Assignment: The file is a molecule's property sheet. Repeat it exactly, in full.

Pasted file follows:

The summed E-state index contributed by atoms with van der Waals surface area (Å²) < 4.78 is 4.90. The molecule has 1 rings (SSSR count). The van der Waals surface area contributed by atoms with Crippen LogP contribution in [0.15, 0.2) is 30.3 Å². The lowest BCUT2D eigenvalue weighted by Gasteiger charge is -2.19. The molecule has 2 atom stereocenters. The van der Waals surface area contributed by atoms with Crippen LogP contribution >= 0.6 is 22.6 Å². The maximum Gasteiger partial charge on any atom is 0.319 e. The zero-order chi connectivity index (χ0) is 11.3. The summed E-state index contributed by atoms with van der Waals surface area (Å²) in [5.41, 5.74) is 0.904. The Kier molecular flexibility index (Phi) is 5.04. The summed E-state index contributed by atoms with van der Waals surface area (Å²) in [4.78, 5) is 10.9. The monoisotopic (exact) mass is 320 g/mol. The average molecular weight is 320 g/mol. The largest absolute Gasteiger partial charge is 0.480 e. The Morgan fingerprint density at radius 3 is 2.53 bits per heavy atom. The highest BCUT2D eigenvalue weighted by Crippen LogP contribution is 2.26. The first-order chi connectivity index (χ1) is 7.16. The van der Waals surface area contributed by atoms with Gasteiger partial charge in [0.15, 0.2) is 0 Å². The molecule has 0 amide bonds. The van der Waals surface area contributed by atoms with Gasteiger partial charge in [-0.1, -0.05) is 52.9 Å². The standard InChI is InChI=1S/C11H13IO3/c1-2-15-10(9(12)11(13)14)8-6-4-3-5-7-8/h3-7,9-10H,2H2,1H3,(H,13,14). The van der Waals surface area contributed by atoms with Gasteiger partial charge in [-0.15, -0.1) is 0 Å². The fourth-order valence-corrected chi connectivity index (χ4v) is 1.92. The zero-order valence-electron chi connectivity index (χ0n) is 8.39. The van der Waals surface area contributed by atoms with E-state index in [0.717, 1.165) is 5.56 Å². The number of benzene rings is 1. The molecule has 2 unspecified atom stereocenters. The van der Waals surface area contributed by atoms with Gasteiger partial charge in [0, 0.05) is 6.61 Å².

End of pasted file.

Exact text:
The summed E-state index contributed by atoms with van der Waals surface area (Å²) < 4.78 is 4.90. The molecule has 1 rings (SSSR count). The van der Waals surface area contributed by atoms with Crippen LogP contribution in [0.15, 0.2) is 30.3 Å². The lowest BCUT2D eigenvalue weighted by Gasteiger charge is -2.19. The molecule has 2 atom stereocenters. The van der Waals surface area contributed by atoms with Crippen LogP contribution >= 0.6 is 22.6 Å². The maximum Gasteiger partial charge on any atom is 0.319 e. The zero-order chi connectivity index (χ0) is 11.3. The summed E-state index contributed by atoms with van der Waals surface area (Å²) in [5.41, 5.74) is 0.904. The Kier molecular flexibility index (Phi) is 5.04. The summed E-state index contributed by atoms with van der Waals surface area (Å²) in [4.78, 5) is 10.9. The monoisotopic (exact) mass is 320 g/mol. The average molecular weight is 320 g/mol. The largest absolute Gasteiger partial charge is 0.480 e. The Morgan fingerprint density at radius 3 is 2.53 bits per heavy atom. The highest BCUT2D eigenvalue weighted by Crippen LogP contribution is 2.26. The first-order chi connectivity index (χ1) is 7.16. The van der Waals surface area contributed by atoms with Gasteiger partial charge in [0.15, 0.2) is 0 Å². The molecule has 0 amide bonds. The van der Waals surface area contributed by atoms with Gasteiger partial charge in [-0.1, -0.05) is 52.9 Å². The standard InChI is InChI=1S/C11H13IO3/c1-2-15-10(9(12)11(13)14)8-6-4-3-5-7-8/h3-7,9-10H,2H2,1H3,(H,13,14). The van der Waals surface area contributed by atoms with Gasteiger partial charge in [-0.15, -0.1) is 0 Å². The fourth-order valence-corrected chi connectivity index (χ4v) is 1.92. The zero-order valence-electron chi connectivity index (χ0n) is 8.39. The van der Waals surface area contributed by atoms with E-state index in [0.717, 1.165) is 5.56 Å². The number of benzene rings is 1. The molecule has 2 unspecified atom stereocenters. The van der Waals surface area contributed by atoms with Gasteiger partial charge in [0, 0.05) is 6.61 Å².